The iron statue of Burns in Walker Park was the gift of the Walker Burns Club. Cast by Macfarlane & Co of Glasgow, the statue was mounted on top of a ‘monumental drinking fountain’ on a site provided by the Union District Council which the local press described as ‘situated in the most favourable part of the enclosure’. Burns was depicted in the statue in the act of reciting ‘A man’s a man for ‘a that’. The statue itself was constructed out of six sections bolted together.
The water fountain itself was adapted from a generic one: Macfarlane & Co’s No. 19. The fountain had a long central column with decorative foliage and a shield inscribed with one of Burns’ poems: ‘It’s coming yet for a’ that/ That man to man the world o’er/ Shall brothers be for a’ that’. The column also featured four taps with tin cups suspended by chains. Water from the taps sluiced into four basins supported by figures of rampant lions. This arrangement was situated on a cast-iron base on an eight-sided podium with steps leading to the ground.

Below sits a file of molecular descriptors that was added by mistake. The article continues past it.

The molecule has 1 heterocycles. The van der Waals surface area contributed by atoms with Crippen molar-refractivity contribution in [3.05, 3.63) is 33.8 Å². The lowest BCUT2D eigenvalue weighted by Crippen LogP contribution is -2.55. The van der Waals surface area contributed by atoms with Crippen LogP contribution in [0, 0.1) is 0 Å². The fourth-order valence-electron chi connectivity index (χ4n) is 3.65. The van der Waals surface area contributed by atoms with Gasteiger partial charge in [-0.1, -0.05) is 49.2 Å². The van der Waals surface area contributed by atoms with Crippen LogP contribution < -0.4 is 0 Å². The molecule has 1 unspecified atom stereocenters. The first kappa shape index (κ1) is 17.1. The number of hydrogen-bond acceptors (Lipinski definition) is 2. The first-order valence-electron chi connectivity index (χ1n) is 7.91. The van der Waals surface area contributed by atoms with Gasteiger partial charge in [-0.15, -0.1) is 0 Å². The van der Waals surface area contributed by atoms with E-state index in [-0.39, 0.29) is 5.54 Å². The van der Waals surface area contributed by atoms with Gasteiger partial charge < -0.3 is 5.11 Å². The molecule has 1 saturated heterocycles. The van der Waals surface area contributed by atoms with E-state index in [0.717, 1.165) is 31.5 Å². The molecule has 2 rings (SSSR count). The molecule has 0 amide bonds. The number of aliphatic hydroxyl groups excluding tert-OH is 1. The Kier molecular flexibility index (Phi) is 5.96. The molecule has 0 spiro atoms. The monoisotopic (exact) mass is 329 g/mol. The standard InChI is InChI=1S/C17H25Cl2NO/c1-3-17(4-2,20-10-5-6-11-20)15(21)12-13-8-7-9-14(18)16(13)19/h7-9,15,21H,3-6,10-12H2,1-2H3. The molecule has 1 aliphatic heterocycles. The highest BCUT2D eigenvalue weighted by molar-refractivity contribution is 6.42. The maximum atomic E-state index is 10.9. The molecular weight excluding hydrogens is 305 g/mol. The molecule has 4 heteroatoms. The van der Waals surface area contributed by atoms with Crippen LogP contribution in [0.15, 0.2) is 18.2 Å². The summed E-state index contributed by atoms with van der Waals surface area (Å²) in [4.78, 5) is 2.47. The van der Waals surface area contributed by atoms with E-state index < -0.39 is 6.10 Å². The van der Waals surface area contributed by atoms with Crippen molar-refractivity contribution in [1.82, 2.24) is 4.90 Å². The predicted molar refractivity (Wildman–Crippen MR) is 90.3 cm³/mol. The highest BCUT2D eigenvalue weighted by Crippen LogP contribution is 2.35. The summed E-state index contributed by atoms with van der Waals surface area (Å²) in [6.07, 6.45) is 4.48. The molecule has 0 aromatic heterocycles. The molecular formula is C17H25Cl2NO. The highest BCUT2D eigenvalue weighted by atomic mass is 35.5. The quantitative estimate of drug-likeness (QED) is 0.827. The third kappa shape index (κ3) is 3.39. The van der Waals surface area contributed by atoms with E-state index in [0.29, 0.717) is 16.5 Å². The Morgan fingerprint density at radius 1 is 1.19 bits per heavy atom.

Amidst ‘delightful weather’, it was unveiled in ‘the presence of a large number of spectators’ and a ‘large and representative’ body of local residents on 13 July 1901. The ceremony was presided over the chairman of the club, John McKay, who was accompanied by many of the club’s members. He explained that the money to pay for the statue had been raised over a five year period from the proceeds of club concerts. In his speech, McKay paid tribute to Burns’s ‘beautiful and humane sentiments’, as expressed in his writings. Following this, H. Crawford Smith, MP, spoke, stating that Burns was ‘a man who they, whether Englishman or Scotchman, justly admired.’ He added that Burns would probably have liked something stronger in the fountain than water, to which a voice in the crowd shouted ‘Aye wad he, a glass o’th’ hard stuff’, which was met with laughter. Crawford Smith closed with the hope that ‘the Memorial would stand for all time as a practical manifestation of what the Burns Club had done for Walker’. The final speaker was Father Berry, who praised the fountain ‘as a thing of beauty which would be a joy for ever’ and he paid tribute to the local Burns club and to ‘what Scotchmen had done for the industrial development of Tyneside.’ Afterwards, Kitcheners’ Band of pipers from Hebburn played ‘selections’ and a local choir sang ‘There was a lad born in Kyle’ and other Scottish songs.
Sources: Evening Chronicle, 15 July 1901; Newcastle Courant, 20 July 1901; Newcastle Daily Chronicle, 15 July 1901; http://www.twsitelines.info/smr/13508.